Lost in Translation is a tiny movie, as light as helium and draped upon the thinnest of plots. There is very little conflict, and even fewer twists and turns. It is as close to a miracle as you're likely to get this year.

The film opens en route to Tokyo. Inside a limousine sits Bob Harris (Bill Murray), an actor on the downslope of his career. Exhausted and disheveled, Bob gazes absently out the window, watching as Tokyo's strange neon decadence blurs past. His expression is cold and cynical, and as he passes a massive billboard tattooed with his own brooding mug, his cynicism only swells; he is a man who obviously hates himself in the mirror, let alone towering over an intersection.

Bob has been lured to Japan for the tidy sum of $2 million. His sponsor: Suntory pure malt whiskey (43% alc./vol.), which is grossly overpaying him for a brief appearance in a commercial. His trip is scheduled to last a week, and Suntory has placed him in the Park Hyatt, one of the city's swankiest hotels. Gigantic and gorgeous, the Park Hyatt is a bit of an aberration in Tokyo, offering ample space and comfort in one of the most cramped and crowded cities in the world. Such extravagance is intended as a testimony to the hotel's poshness, but to Bob it produces an unintended feeling of isolation; in a city where 13 million people--most of whom do not speak sturdy English--occupy 844 square miles, Bob finds himself confused and painfully lonely.

It is a loneliness shared by Charlotte, a young, smart woman in Tokyo with her photographer husband. That Charlotte is played by Scarlett Johansson means that the audience is sure to fall in love with her; stunning to look at, yet unconventional in her looks, Johansson--best known, perhaps, as Rebecca in Ghost World--is the perfect choice for the role, for every time her eyes slump in sadness your heart plummets. And Charlotte, as it turns out, has much to be sad about, for her husband (Giovanni Ribisi) barely gives her any notice, merely peppering her with "I love you"s on his way out the door to his assignments--"I love you"s that loudly ring hollow in their large hotel room.

And so it is that Bob and Charlotte eventually find one another out of mutual isolation. And so it also is that while watching Lost in Translation one naturally becomes wary that Sofia Coppola, who also wrote the picture, has unwisely decided to explore a May/December romance. But Coppola smartly has other interests in mind, as Bob and Charlotte flirt, to be sure, but their flirting is built upon an easy camaraderie rather than repressed sexual needs. Suffering from insomnia, saddled with very little to do in a strange city, the two bond like soldiers facing similarly uncomfortable circumstances, and the easy conversation that bounces back and forth between the two helps to inoculate them from both their confusing surroundings and their confusing lives. When together, their failing marriages and general lack of solid direction in life are hidden from view, and all that's left is their natural personalities--personalities that fit snuggly together.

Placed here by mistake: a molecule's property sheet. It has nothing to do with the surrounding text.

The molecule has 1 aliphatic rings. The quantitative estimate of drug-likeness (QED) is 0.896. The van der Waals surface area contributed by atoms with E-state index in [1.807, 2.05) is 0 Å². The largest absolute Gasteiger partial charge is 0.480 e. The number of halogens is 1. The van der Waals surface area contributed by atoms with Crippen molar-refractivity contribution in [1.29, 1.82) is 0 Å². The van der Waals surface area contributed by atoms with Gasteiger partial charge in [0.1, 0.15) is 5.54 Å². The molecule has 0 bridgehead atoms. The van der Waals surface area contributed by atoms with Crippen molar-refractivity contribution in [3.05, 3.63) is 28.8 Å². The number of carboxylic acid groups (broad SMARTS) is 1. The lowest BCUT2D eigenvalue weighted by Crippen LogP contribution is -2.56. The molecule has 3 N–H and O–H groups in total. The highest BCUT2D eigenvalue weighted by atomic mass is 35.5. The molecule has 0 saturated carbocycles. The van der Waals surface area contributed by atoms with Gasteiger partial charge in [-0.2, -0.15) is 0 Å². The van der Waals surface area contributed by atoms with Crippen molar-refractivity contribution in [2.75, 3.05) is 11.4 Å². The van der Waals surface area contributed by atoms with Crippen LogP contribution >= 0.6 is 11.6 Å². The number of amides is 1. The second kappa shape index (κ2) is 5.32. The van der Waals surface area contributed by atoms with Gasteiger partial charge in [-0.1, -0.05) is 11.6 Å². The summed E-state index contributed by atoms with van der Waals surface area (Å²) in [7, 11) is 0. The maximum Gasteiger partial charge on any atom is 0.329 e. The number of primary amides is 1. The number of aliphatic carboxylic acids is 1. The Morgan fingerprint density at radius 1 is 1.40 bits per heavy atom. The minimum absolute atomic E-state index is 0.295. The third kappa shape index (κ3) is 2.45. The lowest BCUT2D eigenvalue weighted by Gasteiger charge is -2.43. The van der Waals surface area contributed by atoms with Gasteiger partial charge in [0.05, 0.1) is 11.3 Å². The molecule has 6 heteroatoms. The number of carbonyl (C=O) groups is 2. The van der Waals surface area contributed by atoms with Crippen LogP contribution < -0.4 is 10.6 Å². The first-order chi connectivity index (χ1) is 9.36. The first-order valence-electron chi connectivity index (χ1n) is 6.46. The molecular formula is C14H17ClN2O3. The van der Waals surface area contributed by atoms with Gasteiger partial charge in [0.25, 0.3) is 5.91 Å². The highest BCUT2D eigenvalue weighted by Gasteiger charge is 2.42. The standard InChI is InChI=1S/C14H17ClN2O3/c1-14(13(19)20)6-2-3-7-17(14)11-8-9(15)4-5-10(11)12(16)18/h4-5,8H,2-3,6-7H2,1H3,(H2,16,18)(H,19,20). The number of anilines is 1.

In less delicate hands, Lost in Translation could easily have been a dull, pretentious disaster, but Coppola (whose Virgin Suicides was a well-made but oddly distant first effort) has two cards tucked up her sleeves. One is the city of Tokyo itself, which has never looked so mysterious and engaging in an American film, and the other is Bill Murray, the bulk of whose part comes across as having been improvised. Why someone has not thought of dropping Murray among the citizens of a strange foreign city before remains a mystery, but without him--and despite the fine work of Coppola and Johansson--Lost in Translation would surely fail. At first glance, the casting of Murray, who has never been known for a handsome face, may seem an odd one for the part of a hugely famous actor prostituting himself in Japan (and nearly bedding a beautiful young woman in the process), but while watching Lost in Translation you quickly realize that only he could make it work. The way in which he carries himself in the picture, near always cracking wise, but quite obviously wounded beneath his rumpled frame, is both wonderful and depressing to witness, and it is a performance hard to imagine any other actor being able to muster. It is the performance of Murray's career, and it may, in fact, be the performance of the year.

Simple, sad, and beautiful, Lost in Translation is one of those rare films that affects you not just as you're watching it, but long after you've left the theater as well. It is an exceptionally romantic film without any real romantic gestures, and this, in the end, may be Coppola's best trick; neatly sidestepping our expectations, she winds up making us long for that which we had previously dreaded. At first we scoff at the thought of Bob and Charlotte becoming entangled, but by the end of the film it is all we wish to see. We want a love story, but Coppola gives us a beautiful heartbreak instead.